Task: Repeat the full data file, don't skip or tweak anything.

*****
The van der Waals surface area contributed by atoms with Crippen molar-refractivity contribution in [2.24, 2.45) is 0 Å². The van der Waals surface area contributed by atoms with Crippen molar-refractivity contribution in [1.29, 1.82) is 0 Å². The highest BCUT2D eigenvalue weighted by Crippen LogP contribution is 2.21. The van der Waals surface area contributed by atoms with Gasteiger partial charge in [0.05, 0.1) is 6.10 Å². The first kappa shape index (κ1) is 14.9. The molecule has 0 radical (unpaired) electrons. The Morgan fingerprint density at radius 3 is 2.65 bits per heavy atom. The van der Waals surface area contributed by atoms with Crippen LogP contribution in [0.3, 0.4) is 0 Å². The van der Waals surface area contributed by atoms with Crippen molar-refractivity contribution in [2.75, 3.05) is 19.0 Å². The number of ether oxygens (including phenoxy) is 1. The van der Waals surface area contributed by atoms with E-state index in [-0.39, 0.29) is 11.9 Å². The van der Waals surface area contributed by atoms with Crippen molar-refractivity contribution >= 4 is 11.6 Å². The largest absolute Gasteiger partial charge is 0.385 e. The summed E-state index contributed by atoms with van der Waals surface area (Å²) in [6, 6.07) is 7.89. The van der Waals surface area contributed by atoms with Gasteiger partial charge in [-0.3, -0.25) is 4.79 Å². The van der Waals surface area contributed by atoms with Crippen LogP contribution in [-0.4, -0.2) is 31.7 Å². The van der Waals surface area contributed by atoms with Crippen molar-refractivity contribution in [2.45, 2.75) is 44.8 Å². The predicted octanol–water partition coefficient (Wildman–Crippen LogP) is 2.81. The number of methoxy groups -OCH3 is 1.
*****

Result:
The van der Waals surface area contributed by atoms with Crippen molar-refractivity contribution in [2.24, 2.45) is 0 Å². The van der Waals surface area contributed by atoms with Crippen molar-refractivity contribution in [1.29, 1.82) is 0 Å². The highest BCUT2D eigenvalue weighted by Crippen LogP contribution is 2.21. The van der Waals surface area contributed by atoms with Gasteiger partial charge in [0.05, 0.1) is 6.10 Å². The first kappa shape index (κ1) is 14.9. The molecule has 0 radical (unpaired) electrons. The Morgan fingerprint density at radius 3 is 2.65 bits per heavy atom. The van der Waals surface area contributed by atoms with Crippen LogP contribution in [0.3, 0.4) is 0 Å². The van der Waals surface area contributed by atoms with Crippen molar-refractivity contribution in [2.75, 3.05) is 19.0 Å². The number of ether oxygens (including phenoxy) is 1. The van der Waals surface area contributed by atoms with E-state index in [-0.39, 0.29) is 11.9 Å². The van der Waals surface area contributed by atoms with Crippen molar-refractivity contribution >= 4 is 11.6 Å². The largest absolute Gasteiger partial charge is 0.385 e. The summed E-state index contributed by atoms with van der Waals surface area (Å²) in [6, 6.07) is 7.89. The van der Waals surface area contributed by atoms with Gasteiger partial charge in [-0.3, -0.25) is 4.79 Å². The van der Waals surface area contributed by atoms with Crippen LogP contribution in [-0.4, -0.2) is 31.7 Å². The van der Waals surface area contributed by atoms with Crippen molar-refractivity contribution in [2.45, 2.75) is 44.8 Å². The predicted octanol–water partition coefficient (Wildman–Crippen LogP) is 2.81. The number of methoxy groups -OCH3 is 1.